MLSE plans for return to full capacity at Scotiabank Arena for upcoming Maple Leafs season
Fresh surfaced ice at Scotiabank Arena, home of the Toronto Maple Leafs, is shown in Toronto on March 12, 2020. THE CANADIAN PRESS/Joshua Clipperton
TORONTO -- Toronto could soon see Scotiabank Arena packed with hockey fans as Maple Leaf Sports and Entertainment (MLSE) prepares to run at full capacity for the upcoming season, a spokesperson confirmed to CTV News on Friday.
In a statement, MLSE said now that all guests must be fully vaccinated to attend all MLSE venues, the organization hopes for a “return to full capacity.”
“We believe we are able to create the safest experience possible and are planning for a return to full capacity in 2021,” the statement read.
“Our ticketing rollout allows for flexibility in the coming weeks to meet the process required to achieve that. We expect more direction to be available to us in the coming days.”
Preseason tickets for the Toronto Maple Leafs officially go on sale this morning and in a tweet, the Leafs noted that “in the event that capacity allowances are impacted by public health and government regulations prior to the game” MLSE may cancel tickets and issue refunds.
Under the current provincial guidelines, indoor sports and recreational facilities can only host up to 1,000 spectators, well below the 20,000 seats available inside Scotiabank Arena.
The province has not yet commented on MLSE’s plan but last month, Ontario’s Chief Medical Officer of Health Dr. Kieran Moore suggested that he would support lifting capacity limits in some places that had mandatory vaccination requirements in place.
As part of the Ford government’s new vaccine certificate program, which comes into effect on Sept. 22, people must show proof of vaccination to attend indoor sporting events. Children under the age of 12 are exempt from the policy as they are not yet eligible to receive COVID-19 vaccines. A few medical exemptions have also been identified.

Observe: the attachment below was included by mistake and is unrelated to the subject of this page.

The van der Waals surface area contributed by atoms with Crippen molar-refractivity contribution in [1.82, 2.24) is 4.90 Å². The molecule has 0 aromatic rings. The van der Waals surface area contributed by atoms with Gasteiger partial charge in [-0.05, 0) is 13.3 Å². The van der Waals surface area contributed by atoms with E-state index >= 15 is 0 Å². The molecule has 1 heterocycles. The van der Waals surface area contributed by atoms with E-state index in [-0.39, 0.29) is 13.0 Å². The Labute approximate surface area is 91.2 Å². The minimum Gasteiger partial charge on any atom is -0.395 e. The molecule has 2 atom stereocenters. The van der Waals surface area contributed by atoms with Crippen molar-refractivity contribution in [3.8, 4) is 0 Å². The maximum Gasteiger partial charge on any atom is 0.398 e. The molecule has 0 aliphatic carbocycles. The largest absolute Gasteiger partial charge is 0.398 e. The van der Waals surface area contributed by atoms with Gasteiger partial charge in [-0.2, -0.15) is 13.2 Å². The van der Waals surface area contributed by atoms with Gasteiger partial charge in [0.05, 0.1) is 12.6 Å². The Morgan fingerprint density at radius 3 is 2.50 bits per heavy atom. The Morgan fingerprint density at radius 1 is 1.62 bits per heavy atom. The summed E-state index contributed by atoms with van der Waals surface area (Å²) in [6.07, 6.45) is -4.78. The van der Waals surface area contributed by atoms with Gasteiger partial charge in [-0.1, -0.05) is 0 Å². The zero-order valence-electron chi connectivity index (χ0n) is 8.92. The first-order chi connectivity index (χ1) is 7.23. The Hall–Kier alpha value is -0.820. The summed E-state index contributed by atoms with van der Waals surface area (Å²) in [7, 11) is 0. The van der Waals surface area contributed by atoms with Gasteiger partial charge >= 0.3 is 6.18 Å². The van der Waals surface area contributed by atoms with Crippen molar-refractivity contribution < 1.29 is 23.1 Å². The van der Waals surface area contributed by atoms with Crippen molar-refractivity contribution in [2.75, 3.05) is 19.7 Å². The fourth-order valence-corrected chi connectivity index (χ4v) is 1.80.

“I would think that the government should assess that if everyone in that environment is immunized then that's a very low risk event,” Moore said on Aug. 24 when asked about the possibility of lifting capacity restrictions.
“So I would hope that the government will make a decision to enable them to move forward even if we have other restrictions in place.”
Moore previously indicated that he would like to see 90 per cent of all eligible Ontario residents fully vaccinated but said that target should not be a “measure by which we can hold businesses back.”
Outdoor sports venues, including the Rogers Centre and BMO Field, were given the green light earlier this summer to host up to 15,000 fans per game.
Ontario is currently in Step 3 of the province’s reopening roadmap and the Ford government has pressed pause on lifting restrictions any further due to concerns over the more transmissible Delta variant, which is the dominant COVID-19 strain in the province.
-With files from CTV News Toronto's Ashley Legassic